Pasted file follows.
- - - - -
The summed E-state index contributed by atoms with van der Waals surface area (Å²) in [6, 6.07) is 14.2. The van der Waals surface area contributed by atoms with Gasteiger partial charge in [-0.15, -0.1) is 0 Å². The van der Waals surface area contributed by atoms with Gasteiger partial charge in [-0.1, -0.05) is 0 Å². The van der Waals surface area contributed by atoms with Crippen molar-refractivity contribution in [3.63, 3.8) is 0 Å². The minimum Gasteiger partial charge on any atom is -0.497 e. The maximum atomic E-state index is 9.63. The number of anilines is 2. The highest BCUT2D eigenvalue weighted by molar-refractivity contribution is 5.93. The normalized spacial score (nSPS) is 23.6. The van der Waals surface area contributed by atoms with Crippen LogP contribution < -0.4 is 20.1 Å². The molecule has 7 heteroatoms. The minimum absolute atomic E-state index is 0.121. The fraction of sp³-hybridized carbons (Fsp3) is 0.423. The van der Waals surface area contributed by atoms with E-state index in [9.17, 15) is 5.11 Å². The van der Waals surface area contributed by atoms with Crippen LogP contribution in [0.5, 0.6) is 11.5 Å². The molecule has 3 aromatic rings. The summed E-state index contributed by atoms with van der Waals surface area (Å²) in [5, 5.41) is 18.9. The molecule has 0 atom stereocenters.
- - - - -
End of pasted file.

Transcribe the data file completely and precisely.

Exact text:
The summed E-state index contributed by atoms with van der Waals surface area (Å²) in [6, 6.07) is 14.2. The van der Waals surface area contributed by atoms with Gasteiger partial charge in [-0.15, -0.1) is 0 Å². The van der Waals surface area contributed by atoms with Gasteiger partial charge in [-0.1, -0.05) is 0 Å². The van der Waals surface area contributed by atoms with Crippen molar-refractivity contribution in [3.63, 3.8) is 0 Å². The minimum Gasteiger partial charge on any atom is -0.497 e. The maximum atomic E-state index is 9.63. The number of anilines is 2. The highest BCUT2D eigenvalue weighted by molar-refractivity contribution is 5.93. The normalized spacial score (nSPS) is 23.6. The van der Waals surface area contributed by atoms with Crippen LogP contribution < -0.4 is 20.1 Å². The molecule has 7 heteroatoms. The minimum absolute atomic E-state index is 0.121. The fraction of sp³-hybridized carbons (Fsp3) is 0.423. The van der Waals surface area contributed by atoms with E-state index in [9.17, 15) is 5.11 Å². The van der Waals surface area contributed by atoms with Crippen LogP contribution in [0.5, 0.6) is 11.5 Å². The molecule has 3 aromatic rings. The summed E-state index contributed by atoms with van der Waals surface area (Å²) in [5, 5.41) is 18.9. The molecule has 0 atom stereocenters.